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Ancient Treasures of Iraq

The Purpose of This Page

Ever since I learned about ancient Irag in high school I've been fascinated by it's ancient treasures. Iraq has so many beautiful artifacts, and since we have to do a page dealing with images, I thought this topic would be perfect.

Topics to follow are: Climate and Farming  · Commerce and Written Language  · Religion  · To Learn More

About Ancient Mesopotamia

Modern day Iraq stands on an area once called Mesopotamia. Mesopotamia was approximately 300 miles long and 150 miles wide. It was located between the Tigris and Euphrates Rivers.

The word Mesopotamia means "The land between the rivers".

Climate and Farming

The climate of the region ranged from cool to hot seasons, with temperatures often over 110° F. Mesopotamia had moderate rainfall. The land of Mesopotamia was once dominated by floods, but today is mostly desert. Farmers learned to control the flooding and grow such crops as wheat, barley, sesame, flax, and various fruits and vegetables.

Commerce and Written Language

The Sumerians were very good farmers and tradesman. Because they needed to keep records of their livestock, food, and trade, officials began using writing. The earliest form of writing dates back to 3300 B.C. At first people drew "word-pictures" on clay tablets using a pointed instrument called a stylus. These "word-pictures" then developed into wedge-shaped signs.

The Ancient Mesopotamians invented a type of script called cuneiform.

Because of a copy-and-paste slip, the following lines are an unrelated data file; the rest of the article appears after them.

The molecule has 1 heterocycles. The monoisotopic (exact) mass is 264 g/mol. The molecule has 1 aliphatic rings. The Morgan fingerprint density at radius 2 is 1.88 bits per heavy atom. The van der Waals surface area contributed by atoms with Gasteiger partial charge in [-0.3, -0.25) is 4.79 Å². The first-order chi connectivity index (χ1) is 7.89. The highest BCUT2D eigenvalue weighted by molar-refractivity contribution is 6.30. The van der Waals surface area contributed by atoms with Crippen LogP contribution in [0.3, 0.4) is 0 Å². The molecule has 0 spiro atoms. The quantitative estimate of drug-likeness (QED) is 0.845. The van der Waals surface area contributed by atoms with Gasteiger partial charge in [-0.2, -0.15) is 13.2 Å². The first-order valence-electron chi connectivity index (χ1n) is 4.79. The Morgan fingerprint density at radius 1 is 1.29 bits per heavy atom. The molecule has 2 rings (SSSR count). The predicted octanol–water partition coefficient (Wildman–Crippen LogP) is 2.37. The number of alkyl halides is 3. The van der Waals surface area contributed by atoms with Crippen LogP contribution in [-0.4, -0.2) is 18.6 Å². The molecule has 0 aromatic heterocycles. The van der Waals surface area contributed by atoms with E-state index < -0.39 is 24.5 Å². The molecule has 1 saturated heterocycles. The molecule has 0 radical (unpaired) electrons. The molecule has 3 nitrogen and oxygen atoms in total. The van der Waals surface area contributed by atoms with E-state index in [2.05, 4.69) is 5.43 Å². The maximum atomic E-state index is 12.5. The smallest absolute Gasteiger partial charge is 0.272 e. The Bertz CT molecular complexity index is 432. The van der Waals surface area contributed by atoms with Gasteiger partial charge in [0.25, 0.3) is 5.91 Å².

Many Cuneiform tablets like the one below have been found throughout modern Iraq. People in Ancient Mesopotamia used writing for keeping records and laws. Important people had their names engraved on metal cylinders called seals. They would press these cylinders into the wet clay at the end of a document to form their signatures. They also wrote down stories and epics.

Cunieform Tablet

Religion

Ziggurats

In Mesopotamia, each town and city was believed to be protected by its own, unique deity or god. The temple, as the center of worship, was also the center of every city. Around the year 2000 B.C., temple towers began to be built to link heaven and earth. The towers, called ziggurats, were very large, pyramid-shaped structures on top of which the temple was built. The ziggurats were built of mud bricks. The Mesopotamians believed that ziggurats connected heaven and earth.

Ziggurat
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Gods

Every city had its own patron god or goddess. The people were expected to sing hymns, say prayers, and make sacrifices to the ziggurat for the gods. The people trusted the priests and the priestesses in the temples to tell them what the gods or goddesses wanted. They believed that the gods could beome angry and punish you, or they could be pleased and reward you.

There were four all-powerful gods that created and controlled the universe. An was the god of heaven, Enlil was the air-god, Enki was the water-god, and Ninhursag was the mother earth-goddess.

Tombs

Ancient Mesopotamians beileved in an afterlife. Kings were buried in lavish tombs with all their earthly possessions, and occasionally their household staff. Ouch!

Many extremely interesting and beautiful objects were found in tombs. For example, look at the lyre below. The front is decorated with the head of a bull and inlaid with gold and stones.

>Bull Lyre
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To Learn More

In order to keep page size down, I couldn't show the greatest pictures. The sites below have wonderful images that do these beautiful works of art justice.

The British Museum.

The Metropolitan Museum.

Please feel free to email me.

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